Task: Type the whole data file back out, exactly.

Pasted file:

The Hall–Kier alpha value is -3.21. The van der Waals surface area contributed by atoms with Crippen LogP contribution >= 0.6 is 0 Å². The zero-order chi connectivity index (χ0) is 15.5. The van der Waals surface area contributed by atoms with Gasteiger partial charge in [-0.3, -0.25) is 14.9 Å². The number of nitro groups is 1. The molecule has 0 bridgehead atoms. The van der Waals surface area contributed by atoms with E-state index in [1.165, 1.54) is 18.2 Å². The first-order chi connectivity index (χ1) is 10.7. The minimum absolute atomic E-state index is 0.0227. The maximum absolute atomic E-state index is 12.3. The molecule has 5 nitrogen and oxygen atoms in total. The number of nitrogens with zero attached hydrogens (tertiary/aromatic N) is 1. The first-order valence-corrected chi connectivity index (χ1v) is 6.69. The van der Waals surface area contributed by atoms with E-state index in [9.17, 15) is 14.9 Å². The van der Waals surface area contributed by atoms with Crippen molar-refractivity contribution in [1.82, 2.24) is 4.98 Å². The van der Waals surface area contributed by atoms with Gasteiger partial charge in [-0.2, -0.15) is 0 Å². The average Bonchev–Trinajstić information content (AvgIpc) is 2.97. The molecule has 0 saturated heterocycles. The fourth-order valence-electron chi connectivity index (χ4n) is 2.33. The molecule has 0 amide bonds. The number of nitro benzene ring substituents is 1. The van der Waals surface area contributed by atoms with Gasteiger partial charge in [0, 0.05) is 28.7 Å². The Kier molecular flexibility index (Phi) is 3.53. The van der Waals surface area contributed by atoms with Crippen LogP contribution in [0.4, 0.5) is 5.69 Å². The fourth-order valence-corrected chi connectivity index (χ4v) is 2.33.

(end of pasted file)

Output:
The Hall–Kier alpha value is -3.21. The van der Waals surface area contributed by atoms with Crippen LogP contribution >= 0.6 is 0 Å². The zero-order chi connectivity index (χ0) is 15.5. The van der Waals surface area contributed by atoms with Gasteiger partial charge in [-0.3, -0.25) is 14.9 Å². The number of nitro groups is 1. The molecule has 0 bridgehead atoms. The van der Waals surface area contributed by atoms with E-state index in [1.165, 1.54) is 18.2 Å². The first-order chi connectivity index (χ1) is 10.7. The minimum absolute atomic E-state index is 0.0227. The maximum absolute atomic E-state index is 12.3. The molecule has 5 nitrogen and oxygen atoms in total. The number of nitrogens with zero attached hydrogens (tertiary/aromatic N) is 1. The first-order valence-corrected chi connectivity index (χ1v) is 6.69. The van der Waals surface area contributed by atoms with E-state index in [9.17, 15) is 14.9 Å². The van der Waals surface area contributed by atoms with Crippen molar-refractivity contribution in [1.82, 2.24) is 4.98 Å². The van der Waals surface area contributed by atoms with Gasteiger partial charge in [-0.2, -0.15) is 0 Å². The average Bonchev–Trinajstić information content (AvgIpc) is 2.97. The molecule has 0 saturated heterocycles. The fourth-order valence-electron chi connectivity index (χ4n) is 2.33. The molecule has 0 amide bonds. The number of nitro benzene ring substituents is 1. The van der Waals surface area contributed by atoms with Gasteiger partial charge in [0, 0.05) is 28.7 Å². The Kier molecular flexibility index (Phi) is 3.53. The van der Waals surface area contributed by atoms with Crippen LogP contribution in [0.4, 0.5) is 5.69 Å². The fourth-order valence-corrected chi connectivity index (χ4v) is 2.33.